It's very difficult to stand out from the crowd as a wildlife photographer. It's a genre where one can go overboard with creative editing quite quickly. Many would say not to get creative with wildlife editing at all — that wildlife imagery should be an accurate representation of the animal and its environment. So, how does one create an image that stands out from the crowd?
Before today’s launch of the Sony a7R IV in the U.S., I had the opportunity to use the new 61-megapixel camera on a few occasions. Ultimately, these hands-on experiences led me to purchasing it for animal photography and in this article I list a few reasons behind the decision.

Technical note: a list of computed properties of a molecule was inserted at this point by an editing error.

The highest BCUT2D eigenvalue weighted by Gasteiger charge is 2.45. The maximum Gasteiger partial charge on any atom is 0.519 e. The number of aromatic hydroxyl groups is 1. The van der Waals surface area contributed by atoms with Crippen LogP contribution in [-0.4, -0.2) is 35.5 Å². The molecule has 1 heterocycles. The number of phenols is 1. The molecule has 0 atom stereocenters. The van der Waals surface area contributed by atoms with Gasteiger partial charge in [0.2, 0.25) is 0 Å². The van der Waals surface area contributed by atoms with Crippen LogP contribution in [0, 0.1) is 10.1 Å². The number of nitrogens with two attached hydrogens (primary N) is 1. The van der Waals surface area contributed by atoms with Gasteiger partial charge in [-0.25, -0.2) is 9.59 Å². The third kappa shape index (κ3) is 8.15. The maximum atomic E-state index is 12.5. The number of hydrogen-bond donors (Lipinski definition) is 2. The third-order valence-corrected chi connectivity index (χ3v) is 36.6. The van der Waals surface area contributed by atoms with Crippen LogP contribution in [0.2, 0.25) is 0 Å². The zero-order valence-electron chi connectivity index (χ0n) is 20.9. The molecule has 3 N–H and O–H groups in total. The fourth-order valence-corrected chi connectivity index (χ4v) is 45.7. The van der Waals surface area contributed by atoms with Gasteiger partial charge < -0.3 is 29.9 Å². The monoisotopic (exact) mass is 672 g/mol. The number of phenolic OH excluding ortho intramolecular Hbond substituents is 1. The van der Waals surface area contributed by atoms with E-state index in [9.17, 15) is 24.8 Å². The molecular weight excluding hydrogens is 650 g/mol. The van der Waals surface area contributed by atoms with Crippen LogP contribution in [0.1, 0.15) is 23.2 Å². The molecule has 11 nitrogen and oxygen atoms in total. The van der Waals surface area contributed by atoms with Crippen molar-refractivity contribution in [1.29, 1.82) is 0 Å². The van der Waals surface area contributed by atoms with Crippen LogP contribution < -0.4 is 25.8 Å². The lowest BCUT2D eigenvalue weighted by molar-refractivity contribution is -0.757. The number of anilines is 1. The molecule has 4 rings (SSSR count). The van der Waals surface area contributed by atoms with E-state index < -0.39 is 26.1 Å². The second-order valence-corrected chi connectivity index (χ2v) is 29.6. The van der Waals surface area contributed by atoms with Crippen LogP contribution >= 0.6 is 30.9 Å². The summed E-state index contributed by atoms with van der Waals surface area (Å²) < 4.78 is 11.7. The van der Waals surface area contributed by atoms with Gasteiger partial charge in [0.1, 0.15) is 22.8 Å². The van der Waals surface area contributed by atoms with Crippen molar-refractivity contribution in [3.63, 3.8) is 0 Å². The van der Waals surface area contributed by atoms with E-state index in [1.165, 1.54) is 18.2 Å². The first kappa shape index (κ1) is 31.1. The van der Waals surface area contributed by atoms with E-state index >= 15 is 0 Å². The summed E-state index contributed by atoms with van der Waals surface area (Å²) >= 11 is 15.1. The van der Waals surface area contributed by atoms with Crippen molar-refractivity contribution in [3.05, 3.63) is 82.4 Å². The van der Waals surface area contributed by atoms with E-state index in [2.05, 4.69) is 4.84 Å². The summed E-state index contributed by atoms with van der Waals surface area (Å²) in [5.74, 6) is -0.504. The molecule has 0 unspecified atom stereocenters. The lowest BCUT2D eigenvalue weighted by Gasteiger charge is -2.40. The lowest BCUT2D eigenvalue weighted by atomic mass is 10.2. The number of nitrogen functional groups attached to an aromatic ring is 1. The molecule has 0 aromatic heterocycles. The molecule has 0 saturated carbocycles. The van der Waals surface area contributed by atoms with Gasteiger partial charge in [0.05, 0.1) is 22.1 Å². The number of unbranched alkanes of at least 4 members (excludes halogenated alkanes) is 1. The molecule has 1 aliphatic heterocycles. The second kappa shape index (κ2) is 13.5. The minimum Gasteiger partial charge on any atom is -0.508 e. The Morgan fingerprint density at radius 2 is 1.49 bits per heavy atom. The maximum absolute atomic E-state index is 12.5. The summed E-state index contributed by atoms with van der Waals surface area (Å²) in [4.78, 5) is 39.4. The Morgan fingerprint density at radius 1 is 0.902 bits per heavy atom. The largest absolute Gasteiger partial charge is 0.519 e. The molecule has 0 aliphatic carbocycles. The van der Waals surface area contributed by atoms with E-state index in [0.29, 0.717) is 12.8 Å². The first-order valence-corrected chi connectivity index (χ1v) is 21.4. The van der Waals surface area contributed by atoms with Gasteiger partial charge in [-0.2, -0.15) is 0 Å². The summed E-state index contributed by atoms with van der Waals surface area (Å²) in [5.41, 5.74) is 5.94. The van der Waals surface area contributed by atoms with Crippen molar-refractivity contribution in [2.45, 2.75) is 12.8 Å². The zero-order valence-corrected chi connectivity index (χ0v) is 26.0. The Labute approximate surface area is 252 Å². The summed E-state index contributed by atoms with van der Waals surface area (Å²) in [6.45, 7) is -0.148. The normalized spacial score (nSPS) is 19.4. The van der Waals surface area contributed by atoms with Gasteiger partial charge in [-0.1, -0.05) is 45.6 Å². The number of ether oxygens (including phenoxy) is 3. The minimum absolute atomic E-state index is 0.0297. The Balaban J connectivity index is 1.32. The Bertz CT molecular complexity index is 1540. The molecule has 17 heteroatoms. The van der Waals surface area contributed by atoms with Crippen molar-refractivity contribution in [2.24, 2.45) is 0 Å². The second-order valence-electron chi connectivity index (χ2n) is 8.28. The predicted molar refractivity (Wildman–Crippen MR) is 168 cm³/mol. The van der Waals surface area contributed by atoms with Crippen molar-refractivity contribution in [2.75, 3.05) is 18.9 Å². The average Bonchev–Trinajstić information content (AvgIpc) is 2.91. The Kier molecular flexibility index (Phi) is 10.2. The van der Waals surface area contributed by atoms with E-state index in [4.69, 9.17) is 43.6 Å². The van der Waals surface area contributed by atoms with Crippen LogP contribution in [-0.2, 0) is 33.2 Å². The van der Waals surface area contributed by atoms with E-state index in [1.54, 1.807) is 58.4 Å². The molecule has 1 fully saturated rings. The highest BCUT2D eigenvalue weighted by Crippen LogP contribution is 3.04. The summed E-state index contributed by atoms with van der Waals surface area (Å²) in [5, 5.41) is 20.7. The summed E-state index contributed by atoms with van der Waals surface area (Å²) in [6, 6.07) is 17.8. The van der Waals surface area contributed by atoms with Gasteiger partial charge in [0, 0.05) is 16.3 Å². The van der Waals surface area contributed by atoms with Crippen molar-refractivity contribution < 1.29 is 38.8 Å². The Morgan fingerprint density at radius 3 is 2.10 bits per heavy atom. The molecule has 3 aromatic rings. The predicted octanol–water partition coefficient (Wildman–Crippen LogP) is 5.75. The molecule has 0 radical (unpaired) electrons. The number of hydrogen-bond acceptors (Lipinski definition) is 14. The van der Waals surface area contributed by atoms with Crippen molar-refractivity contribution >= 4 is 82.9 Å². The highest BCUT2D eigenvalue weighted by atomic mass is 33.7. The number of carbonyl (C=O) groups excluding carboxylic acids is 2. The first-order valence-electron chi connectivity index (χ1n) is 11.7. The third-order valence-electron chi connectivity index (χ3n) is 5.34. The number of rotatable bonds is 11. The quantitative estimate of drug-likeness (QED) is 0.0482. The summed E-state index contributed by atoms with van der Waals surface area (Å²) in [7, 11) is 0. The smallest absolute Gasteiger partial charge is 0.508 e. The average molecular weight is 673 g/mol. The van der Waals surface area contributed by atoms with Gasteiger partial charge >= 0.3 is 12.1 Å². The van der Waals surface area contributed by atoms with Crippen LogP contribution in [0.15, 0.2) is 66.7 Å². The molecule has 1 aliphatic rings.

Photographing whale sharks tends to be a top bucket list item for many underwater image-makers, and for good reason. The largest fish in the sea, whale sharks offer uniquely special photo opportunities. For those of you who have yet to photograph one of these gentle giants, I’ve put together a few tips to keep in mind for that first encounter.
A common piece of advice given to street photographers is if your subject seems unhappy about the presence of your camera, it's better to simply not take the picture and remove yourself from the situation. It would appear that that advice should extend to owls, as these rather ornery owls took out a camera that was supposed to be secretly observing them, and the resulting video is hilarious.